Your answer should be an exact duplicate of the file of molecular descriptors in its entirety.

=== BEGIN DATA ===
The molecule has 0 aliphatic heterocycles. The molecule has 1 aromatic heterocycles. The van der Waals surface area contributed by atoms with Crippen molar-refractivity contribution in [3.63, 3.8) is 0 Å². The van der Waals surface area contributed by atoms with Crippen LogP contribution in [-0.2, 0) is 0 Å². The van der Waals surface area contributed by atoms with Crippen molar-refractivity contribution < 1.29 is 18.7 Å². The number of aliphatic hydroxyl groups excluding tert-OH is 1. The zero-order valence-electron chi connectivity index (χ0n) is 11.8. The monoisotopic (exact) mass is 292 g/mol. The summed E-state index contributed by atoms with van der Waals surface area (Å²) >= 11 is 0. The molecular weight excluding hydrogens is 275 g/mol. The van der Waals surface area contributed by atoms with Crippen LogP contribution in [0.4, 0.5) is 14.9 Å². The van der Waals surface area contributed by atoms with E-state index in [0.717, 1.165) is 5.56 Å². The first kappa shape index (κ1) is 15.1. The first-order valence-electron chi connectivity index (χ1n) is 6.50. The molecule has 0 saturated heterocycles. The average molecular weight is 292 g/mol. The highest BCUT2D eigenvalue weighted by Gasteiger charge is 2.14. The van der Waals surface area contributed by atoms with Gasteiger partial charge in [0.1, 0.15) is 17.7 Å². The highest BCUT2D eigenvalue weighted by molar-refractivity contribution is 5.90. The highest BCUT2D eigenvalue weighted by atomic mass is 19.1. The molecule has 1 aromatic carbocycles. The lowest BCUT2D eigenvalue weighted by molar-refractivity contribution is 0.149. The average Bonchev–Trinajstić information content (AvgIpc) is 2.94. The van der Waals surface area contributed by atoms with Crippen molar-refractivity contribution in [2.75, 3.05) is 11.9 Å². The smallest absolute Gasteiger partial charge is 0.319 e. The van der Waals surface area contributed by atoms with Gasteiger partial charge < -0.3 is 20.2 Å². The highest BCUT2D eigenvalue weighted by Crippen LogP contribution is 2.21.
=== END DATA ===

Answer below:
The molecule has 0 aliphatic heterocycles. The molecule has 1 aromatic heterocycles. The van der Waals surface area contributed by atoms with Crippen molar-refractivity contribution in [3.63, 3.8) is 0 Å². The van der Waals surface area contributed by atoms with Crippen LogP contribution in [-0.2, 0) is 0 Å². The van der Waals surface area contributed by atoms with Crippen molar-refractivity contribution < 1.29 is 18.7 Å². The number of aliphatic hydroxyl groups excluding tert-OH is 1. The zero-order valence-electron chi connectivity index (χ0n) is 11.8. The monoisotopic (exact) mass is 292 g/mol. The summed E-state index contributed by atoms with van der Waals surface area (Å²) >= 11 is 0. The molecular weight excluding hydrogens is 275 g/mol. The van der Waals surface area contributed by atoms with Crippen LogP contribution in [0.4, 0.5) is 14.9 Å². The van der Waals surface area contributed by atoms with E-state index in [0.717, 1.165) is 5.56 Å². The first kappa shape index (κ1) is 15.1. The first-order valence-electron chi connectivity index (χ1n) is 6.50. The molecule has 0 saturated heterocycles. The average molecular weight is 292 g/mol. The highest BCUT2D eigenvalue weighted by Gasteiger charge is 2.14. The van der Waals surface area contributed by atoms with Gasteiger partial charge in [0.1, 0.15) is 17.7 Å². The highest BCUT2D eigenvalue weighted by molar-refractivity contribution is 5.90. The highest BCUT2D eigenvalue weighted by atomic mass is 19.1. The molecule has 1 aromatic carbocycles. The lowest BCUT2D eigenvalue weighted by molar-refractivity contribution is 0.149. The average Bonchev–Trinajstić information content (AvgIpc) is 2.94. The van der Waals surface area contributed by atoms with Crippen molar-refractivity contribution in [2.75, 3.05) is 11.9 Å². The smallest absolute Gasteiger partial charge is 0.319 e. The van der Waals surface area contributed by atoms with Gasteiger partial charge < -0.3 is 20.2 Å². The highest BCUT2D eigenvalue weighted by Crippen LogP contribution is 2.21.